Log off to get your creativity back!
How 2 weeks without Twitter and (almost) Instagram changed the way I see my work and my creativity.
2 weeks ago I decided to delete Twitter from my smartphone. After a few stupid tweets from Elon Musk I thought it was enough and I had to leave the platform. Not agreeing with Musk’s vision of Twitter/Life/Work/World/Etc was a good excuse for doing what I should have done for a long time. But I never did it before because I was still looking for clients/projects and also I met so many good friends through it that I would probably miss the opportunity to do new ones.
But on the other hand, social medias have always been difficult for me to deal with. I talked about it on my podcast (in French) last week but social medias are for me like a huge supermarket where everybody speaks loud, with a lot of stimuli around, like light, colours, smells, noises, etc. Social medias are so noisy, and ask your brain to analyse so fast that when you are a bit sensitive, your adrenaline and heart rate can go up quickly. And I am not joking. This is a drug and I really think our brain is not made to analyse and assimilate so much info at once.
And for Instagram, it can go further because it is really visual. So you see these pictures, sometimes you like them, you bookmark them, you feel like it would be a good idea for a new work, you scroll, find other ideas, and quickly your brain has a kind of overload of inspiration. Since the Reels came out, it is even wilder!
The result for me to see all these artworks is also envy, jealousy, anxiety and lack of confidence. “These people are so good and I have no time to publish. My life sucks”.
So yes, leaving Twitter for 2 weeks because of Elon Musk was an excuse. But a good excuse. And the result is that I don’t want to go back. Let me explain in details.
Two weeks without Twitter
The 2 first days, I went back to see if someone would have mention me or DM me. No. No mention, no DM. I checked my timeline these 2 times and felt quickly anxious. I felt like my brain had to put itself in “analyse” mode again. I did quit the platform right away. It can be strange but the less I was on Twitter the more I felt anxious going back there.
But I was missing something. I was used to wake up, have my coffee and check my timeline. On Twitter and Instagram. So now I was having my coffee, taking my iPhone in my hands, turn in on, and no Twitter anymore. I check Instagram then! But that stress I realized on Twitter, I have it on Instagram too, even if way better. I then closed Instagram too. Man, and now you wonder why you tend to get upset every morning after your coffee? Are you sure this is caffeine or maybe it could be your screen? Huh?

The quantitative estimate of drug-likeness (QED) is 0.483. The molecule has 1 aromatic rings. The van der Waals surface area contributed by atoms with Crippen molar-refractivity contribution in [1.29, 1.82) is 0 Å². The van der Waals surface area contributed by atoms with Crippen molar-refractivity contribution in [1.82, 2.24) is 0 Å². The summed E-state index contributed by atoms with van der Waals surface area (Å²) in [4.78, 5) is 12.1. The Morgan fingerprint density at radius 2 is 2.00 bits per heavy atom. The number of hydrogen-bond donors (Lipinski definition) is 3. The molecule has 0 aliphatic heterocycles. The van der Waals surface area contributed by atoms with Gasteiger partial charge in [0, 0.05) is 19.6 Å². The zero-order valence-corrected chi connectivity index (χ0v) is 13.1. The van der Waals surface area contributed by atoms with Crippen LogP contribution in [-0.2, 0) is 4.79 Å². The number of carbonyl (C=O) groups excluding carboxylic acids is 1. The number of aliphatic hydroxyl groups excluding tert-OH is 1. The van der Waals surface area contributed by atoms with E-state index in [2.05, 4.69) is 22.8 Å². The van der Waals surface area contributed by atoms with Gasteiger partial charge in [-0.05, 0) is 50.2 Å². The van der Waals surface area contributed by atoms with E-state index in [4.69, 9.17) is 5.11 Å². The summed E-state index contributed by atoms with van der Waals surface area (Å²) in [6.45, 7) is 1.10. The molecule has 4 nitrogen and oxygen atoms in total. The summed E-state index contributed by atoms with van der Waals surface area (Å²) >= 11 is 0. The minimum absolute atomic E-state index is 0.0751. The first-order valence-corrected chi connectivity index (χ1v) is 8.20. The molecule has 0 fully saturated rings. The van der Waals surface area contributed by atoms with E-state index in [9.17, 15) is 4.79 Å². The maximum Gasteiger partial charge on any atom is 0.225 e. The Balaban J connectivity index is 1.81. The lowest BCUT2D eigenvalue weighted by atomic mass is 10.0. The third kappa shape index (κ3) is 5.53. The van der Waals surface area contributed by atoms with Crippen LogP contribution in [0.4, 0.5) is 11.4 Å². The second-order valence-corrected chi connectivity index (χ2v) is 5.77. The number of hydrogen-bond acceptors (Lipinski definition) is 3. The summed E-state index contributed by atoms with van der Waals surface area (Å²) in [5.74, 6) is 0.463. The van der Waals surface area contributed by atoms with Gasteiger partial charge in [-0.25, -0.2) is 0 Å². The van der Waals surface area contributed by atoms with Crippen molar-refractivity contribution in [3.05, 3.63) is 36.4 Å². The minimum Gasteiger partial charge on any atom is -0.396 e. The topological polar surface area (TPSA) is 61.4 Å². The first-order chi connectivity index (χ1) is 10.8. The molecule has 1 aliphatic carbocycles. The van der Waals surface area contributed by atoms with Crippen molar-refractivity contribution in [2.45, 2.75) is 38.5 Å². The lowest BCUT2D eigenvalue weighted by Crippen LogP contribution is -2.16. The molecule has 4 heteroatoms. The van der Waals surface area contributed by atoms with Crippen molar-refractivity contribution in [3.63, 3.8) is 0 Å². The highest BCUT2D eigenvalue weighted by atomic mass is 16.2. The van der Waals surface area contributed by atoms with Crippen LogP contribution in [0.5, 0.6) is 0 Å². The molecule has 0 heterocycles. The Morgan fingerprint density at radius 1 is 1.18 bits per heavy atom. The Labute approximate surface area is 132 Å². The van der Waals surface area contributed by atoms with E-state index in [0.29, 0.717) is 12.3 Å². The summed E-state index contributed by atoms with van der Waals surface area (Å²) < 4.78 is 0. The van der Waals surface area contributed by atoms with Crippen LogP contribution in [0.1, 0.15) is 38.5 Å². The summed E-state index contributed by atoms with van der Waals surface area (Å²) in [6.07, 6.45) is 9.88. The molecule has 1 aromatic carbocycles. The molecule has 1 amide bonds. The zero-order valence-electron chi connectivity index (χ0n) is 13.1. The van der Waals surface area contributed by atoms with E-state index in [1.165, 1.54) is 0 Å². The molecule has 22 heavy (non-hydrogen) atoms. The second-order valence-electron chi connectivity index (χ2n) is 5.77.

I stopped doing that every morning since. And I feel way better. I actually stopped checking Twitter here and there, and did the same with Instagram at the end. And gosh… I feel so much better! I mean this is a totally different story. I feel relaxed and more focused. Me. With my ADHD. What if stopping being on social medias would fix my ADHD or part of it? What part of it is actually due to social medias anxiety?
The proof is that since I quit Twitter I stopped spending too much time procrastinating on my phone, I work more, my focus is better. Even only 2 weeks after I deleted Twitter. My sleep is better, anxiety too and, as says the title of that post, my creativity too.
Get your creativity back!
We always say that the internet is fantastic for inspiration and creativity. I think this is true but it depends on how you use it. And I totally think Instagram, for example, can be a source of good inspiration, but for most of us it is not at the end. I talked about envy, jealousy, anxiety, pressure, lack of confidence. And at the end, I think this is more important than inspiration for many of us at the end. At least, it is for me. Because, the last two weeks, I was more creative, and I felt disconnected of that pressure that tells me how good my work has to be so I can show it on Instagram! During these two weeks, I was lost in my books, but also on Internet, like FlickR and Pinterest, looking at old works from the 50/60s. And that kind of inspiration, totally no related to someone (a colleague on Instagram for example), independent to likes, followers, fame and more, was just “formal/objective” info to me. Just a visual. And I find it is a better relationship with how I get inspired.
I have created 4/5 lettering works, I have made a stencil artwork for an exhibition, I spent time at my atelier fixing our Riso printer. I got new ideas for fonts and lettering. And I really think all of this happened because my brain was free, not overloaded with infos. No stress, no anxiety, no fear of failing. Just the joy of trying without the pressure that it has to be good enough to be posted online.